Minimally invasive techniques for the treatment of osteoporotic vertebral fractures

Midwest Orthopaedics at Rush, Rush University Medical Center, Chicago, Illinois, USA.
Instructional course lectures 02/2007; 56(8):273-85.
Source: PubMed

ABSTRACT Osteoporotic vertebral compression fractures are a leading cause of disability and morbidity in the elderly. The consequences of these fractures include pain, progressive vertebral collapse with resultant spinal kyphosis, and systemic manifestations. Nonsurgical measures have proved unsuccessful in a portion of this population and for this group, minimally invasive vertebral augmentation can be beneficial. Vertebroplasty is designed to address vertebral fracture pain. It involves percutaneous injection of polymethylmethacrylate (PMMA) directly into a fractured vertebral body with the goals of pain relief and prevention of further collapse of the fractured vertebra. Kyphoplasty is designed to address the kyphotic deformity as well as the fracture pain. It involves the percutaneous insertion of an inflatable bone tamp into a fractured vertebral body. Bone tamp inflation works to elevate the end plates and create a cavity to be filled with PMMA with the goals of pain relief, restoration of vertebral body height, and reduced kyphotic deformity. Optimizing surgical technique can improve outcomes and decrease complication rates, and decrease radiation exposure to the patient and surgical team. Obtaining a biopsy prior to cement injection has proved efficacious and may result in the diagnosis of occult pathology underlying a seemingly routine vertebral fracture. As competence and surgical success are acquired, the indications will continue to expand to encompass more challenging pathologies. Recently, vertebral augmentation during spinal decompression and instrumented fusion for burst fracture with neurologic insult has been reported to be successful.

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    • "This tamp both increases vertebral height and provides a cavity for the subsequent installation of cement. The balloon is inflated; volume and pressure are monitored using digital manometer controls until the maximum pressure or volume of the balloon is reached or contact occurs with a cortical wall (Manson & Phillips, 2006). The balloon is then deflated and removed . "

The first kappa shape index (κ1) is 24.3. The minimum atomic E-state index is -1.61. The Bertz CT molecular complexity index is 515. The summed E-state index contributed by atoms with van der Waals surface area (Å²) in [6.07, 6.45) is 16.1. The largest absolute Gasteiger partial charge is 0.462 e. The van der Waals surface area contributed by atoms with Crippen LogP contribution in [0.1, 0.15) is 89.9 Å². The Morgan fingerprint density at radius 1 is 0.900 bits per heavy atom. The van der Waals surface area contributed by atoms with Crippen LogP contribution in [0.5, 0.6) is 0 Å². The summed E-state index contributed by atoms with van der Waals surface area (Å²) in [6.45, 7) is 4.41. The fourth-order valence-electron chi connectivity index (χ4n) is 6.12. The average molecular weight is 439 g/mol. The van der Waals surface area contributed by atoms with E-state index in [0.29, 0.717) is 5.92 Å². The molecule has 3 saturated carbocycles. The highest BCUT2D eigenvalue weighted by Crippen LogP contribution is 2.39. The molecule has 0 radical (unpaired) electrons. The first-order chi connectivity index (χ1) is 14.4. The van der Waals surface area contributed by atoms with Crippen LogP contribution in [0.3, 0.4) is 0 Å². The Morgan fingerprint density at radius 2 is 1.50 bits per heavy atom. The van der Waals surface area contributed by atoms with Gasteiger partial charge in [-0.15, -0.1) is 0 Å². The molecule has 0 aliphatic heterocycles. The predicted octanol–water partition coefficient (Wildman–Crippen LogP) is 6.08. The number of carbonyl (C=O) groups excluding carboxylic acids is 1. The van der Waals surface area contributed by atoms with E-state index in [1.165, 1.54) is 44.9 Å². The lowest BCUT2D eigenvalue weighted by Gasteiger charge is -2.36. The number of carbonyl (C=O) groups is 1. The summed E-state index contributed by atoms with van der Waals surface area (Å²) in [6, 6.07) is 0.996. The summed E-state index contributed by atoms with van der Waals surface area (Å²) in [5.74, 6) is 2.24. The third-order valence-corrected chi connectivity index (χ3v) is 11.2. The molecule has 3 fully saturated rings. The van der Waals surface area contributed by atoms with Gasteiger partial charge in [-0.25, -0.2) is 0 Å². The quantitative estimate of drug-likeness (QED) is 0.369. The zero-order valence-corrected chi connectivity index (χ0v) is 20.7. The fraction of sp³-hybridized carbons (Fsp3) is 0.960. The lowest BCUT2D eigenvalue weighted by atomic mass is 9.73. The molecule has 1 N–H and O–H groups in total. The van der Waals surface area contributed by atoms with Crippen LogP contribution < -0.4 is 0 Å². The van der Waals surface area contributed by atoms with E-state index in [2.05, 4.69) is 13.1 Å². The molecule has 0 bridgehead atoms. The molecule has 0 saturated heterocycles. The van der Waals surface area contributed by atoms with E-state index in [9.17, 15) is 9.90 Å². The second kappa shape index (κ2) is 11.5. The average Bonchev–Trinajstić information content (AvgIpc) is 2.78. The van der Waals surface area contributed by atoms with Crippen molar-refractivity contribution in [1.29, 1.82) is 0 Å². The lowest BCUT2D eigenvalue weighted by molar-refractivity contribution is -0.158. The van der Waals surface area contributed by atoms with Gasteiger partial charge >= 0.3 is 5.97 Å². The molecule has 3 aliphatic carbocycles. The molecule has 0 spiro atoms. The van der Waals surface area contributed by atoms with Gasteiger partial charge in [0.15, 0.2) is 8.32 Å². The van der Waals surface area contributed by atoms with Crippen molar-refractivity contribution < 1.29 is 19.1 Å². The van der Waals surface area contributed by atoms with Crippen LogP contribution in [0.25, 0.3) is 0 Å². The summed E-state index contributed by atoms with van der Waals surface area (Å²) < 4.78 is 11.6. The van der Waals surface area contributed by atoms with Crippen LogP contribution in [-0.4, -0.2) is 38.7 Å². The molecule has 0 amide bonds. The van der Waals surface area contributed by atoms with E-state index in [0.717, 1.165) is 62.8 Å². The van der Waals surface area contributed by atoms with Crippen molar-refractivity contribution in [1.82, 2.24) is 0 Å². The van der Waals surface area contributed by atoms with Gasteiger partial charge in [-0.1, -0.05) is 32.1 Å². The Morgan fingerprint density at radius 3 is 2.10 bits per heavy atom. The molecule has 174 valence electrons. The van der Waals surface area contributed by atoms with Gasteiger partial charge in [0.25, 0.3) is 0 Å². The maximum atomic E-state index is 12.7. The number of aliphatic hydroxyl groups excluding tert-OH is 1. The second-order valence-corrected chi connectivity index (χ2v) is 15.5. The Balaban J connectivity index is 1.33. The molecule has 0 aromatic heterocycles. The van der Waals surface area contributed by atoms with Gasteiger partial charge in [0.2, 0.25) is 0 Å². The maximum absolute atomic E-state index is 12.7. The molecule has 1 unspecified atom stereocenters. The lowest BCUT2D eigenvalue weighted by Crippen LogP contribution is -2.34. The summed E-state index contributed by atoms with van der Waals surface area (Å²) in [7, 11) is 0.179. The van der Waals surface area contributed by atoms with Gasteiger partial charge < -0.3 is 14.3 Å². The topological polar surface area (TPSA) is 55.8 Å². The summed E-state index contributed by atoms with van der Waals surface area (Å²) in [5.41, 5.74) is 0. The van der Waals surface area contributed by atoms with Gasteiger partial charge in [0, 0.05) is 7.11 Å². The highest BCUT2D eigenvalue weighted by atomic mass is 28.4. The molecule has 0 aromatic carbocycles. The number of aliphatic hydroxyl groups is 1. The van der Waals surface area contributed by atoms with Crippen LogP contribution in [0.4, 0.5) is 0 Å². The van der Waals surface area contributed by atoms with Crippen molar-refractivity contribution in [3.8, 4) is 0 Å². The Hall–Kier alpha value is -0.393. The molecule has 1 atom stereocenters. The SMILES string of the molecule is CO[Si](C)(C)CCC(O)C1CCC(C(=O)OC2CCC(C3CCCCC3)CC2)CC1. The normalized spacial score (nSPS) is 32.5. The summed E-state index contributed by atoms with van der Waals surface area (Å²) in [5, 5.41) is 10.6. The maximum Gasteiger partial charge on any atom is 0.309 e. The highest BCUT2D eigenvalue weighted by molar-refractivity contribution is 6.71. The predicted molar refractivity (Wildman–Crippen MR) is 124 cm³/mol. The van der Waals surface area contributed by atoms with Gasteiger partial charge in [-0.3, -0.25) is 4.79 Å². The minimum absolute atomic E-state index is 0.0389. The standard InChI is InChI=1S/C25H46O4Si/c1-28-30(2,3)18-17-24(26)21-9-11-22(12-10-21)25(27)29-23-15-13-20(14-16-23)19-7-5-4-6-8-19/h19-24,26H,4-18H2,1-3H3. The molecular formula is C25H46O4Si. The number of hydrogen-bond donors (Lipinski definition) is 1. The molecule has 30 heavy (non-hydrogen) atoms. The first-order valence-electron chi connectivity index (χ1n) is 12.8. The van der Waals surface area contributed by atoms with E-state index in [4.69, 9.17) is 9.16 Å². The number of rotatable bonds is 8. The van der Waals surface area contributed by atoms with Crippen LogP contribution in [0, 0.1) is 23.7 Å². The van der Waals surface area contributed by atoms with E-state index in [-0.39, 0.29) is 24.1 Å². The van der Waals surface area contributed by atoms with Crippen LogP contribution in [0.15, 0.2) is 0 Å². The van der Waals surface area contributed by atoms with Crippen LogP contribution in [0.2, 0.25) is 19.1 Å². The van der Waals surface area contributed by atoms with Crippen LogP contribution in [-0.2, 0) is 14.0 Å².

Orthopaedic Nursing 12/2007; 26(6). · 0.60 Impact Factor
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    ABSTRACT: To determine the efficacy of percutaneous vertebroplasty in treating severe vertebral body compression fractures, or vertebra plana, in patients with osteoporosis. In 155 patients, 310 percutaneous vertebroplasties were performed during 25 months and 15 days. Of these, 37 patients (27 women, 10 men; mean age, 73.6 years) underwent 48 vertebroplasties for severe osteoporotic vertebral body compression fractures. The fractures were defined as vertebrae that have collapsed to less than one-third of their original height. Imaging and clinical features were analyzed, including the extent of vertebral collapse, location of the involved vertebra, pattern of vertebral compression, volume of polymethylmethacrylate injected, vertebroplasty complications, and clinical outcome. Vertebral body collapse averaged 23% (range, 4.5%-33.0%) of the original height. Involved vertebrae were located from levels T5 to L5, with one-half affected at the thoracolumbar junction. Patterns of vertebral compression were divided into gibbus (31 of 48 or 65%), plana (13 of 48 or 27%), and H shape (four of 48 or 8%). The mean volume of the cement injected was 6.0 mL (range, 1.5-12.5 mL). Complications observed on radiographs included cement leakage to the adjacent disc (17 of 48 or 35%) and the paravertebral soft tissues (four of 48 or 8%). There were no major complications. At clinical follow-up (mean duration, 11 months and 3 days; range, 3-24 months), pain relief was complete in 14 (47%) of 30 patients, partial in 15 (50%), and unchanged in one (3%). No patient required surgery. Percutaneous vertebroplasty for severe osteoporotic vertebral body compression fractures is safe and effective and should not be withheld in this group of patients.
    Radiology 05/2002; 223(1):121-6. DOI:10.1148/radiol.2231010234 · 6.21 Impact Factor
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    ABSTRACT: Patients experience more than 700,000 osteoporotic vertebral compression fractures each year in the United States, primarily because of bone brittleness and the inability of the vertebrae to resist increased forces applied to them. Patients diagnosed with this type of fracture are given the option of conservative or operative treatment approaches. Although a typical compression fracture generally heals in 6 to 12 weeks, patients may be offered the kyphoplasty procedure, which reduces the fracture and stabilizes it with cement. Although this procedure is not without risk, it is deemed a safe and effective treatment option. This article reviews the indications, implications, and care provided to patients pursuing kyphoplasty after osteoporotic vertebral compression fracture.
    Orthopaedic Nursing 11/2007; 26(6):342-6; quiz 347-8. DOI:10.1097/01.NOR.0000300942.56214.2e · 0.60 Impact Factor
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